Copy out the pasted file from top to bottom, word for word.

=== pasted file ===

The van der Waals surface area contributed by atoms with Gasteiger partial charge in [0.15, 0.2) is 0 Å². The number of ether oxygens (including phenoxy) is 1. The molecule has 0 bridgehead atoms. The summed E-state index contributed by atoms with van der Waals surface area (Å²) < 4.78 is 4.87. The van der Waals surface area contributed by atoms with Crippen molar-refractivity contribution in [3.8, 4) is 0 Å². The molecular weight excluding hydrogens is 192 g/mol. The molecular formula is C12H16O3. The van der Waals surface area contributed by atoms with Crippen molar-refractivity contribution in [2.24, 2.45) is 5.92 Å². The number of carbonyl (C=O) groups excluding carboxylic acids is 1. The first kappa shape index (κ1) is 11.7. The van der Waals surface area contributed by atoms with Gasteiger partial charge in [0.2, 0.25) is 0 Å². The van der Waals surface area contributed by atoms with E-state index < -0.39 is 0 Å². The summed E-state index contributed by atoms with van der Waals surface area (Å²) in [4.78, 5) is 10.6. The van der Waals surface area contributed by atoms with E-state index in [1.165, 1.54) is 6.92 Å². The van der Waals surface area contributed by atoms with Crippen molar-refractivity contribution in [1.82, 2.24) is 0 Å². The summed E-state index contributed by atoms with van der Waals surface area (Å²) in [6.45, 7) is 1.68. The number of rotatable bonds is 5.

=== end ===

The van der Waals surface area contributed by atoms with Gasteiger partial charge in [0.15, 0.2) is 0 Å². The number of ether oxygens (including phenoxy) is 1. The molecule has 0 bridgehead atoms. The summed E-state index contributed by atoms with van der Waals surface area (Å²) < 4.78 is 4.87. The van der Waals surface area contributed by atoms with Crippen molar-refractivity contribution in [3.8, 4) is 0 Å². The molecular weight excluding hydrogens is 192 g/mol. The molecular formula is C12H16O3. The van der Waals surface area contributed by atoms with Crippen molar-refractivity contribution in [2.24, 2.45) is 5.92 Å². The number of carbonyl (C=O) groups excluding carboxylic acids is 1. The first kappa shape index (κ1) is 11.7. The van der Waals surface area contributed by atoms with Gasteiger partial charge in [0.2, 0.25) is 0 Å². The van der Waals surface area contributed by atoms with E-state index < -0.39 is 0 Å². The summed E-state index contributed by atoms with van der Waals surface area (Å²) in [4.78, 5) is 10.6. The van der Waals surface area contributed by atoms with E-state index in [1.165, 1.54) is 6.92 Å². The van der Waals surface area contributed by atoms with Crippen molar-refractivity contribution in [1.82, 2.24) is 0 Å². The summed E-state index contributed by atoms with van der Waals surface area (Å²) in [6.45, 7) is 1.68. The number of rotatable bonds is 5.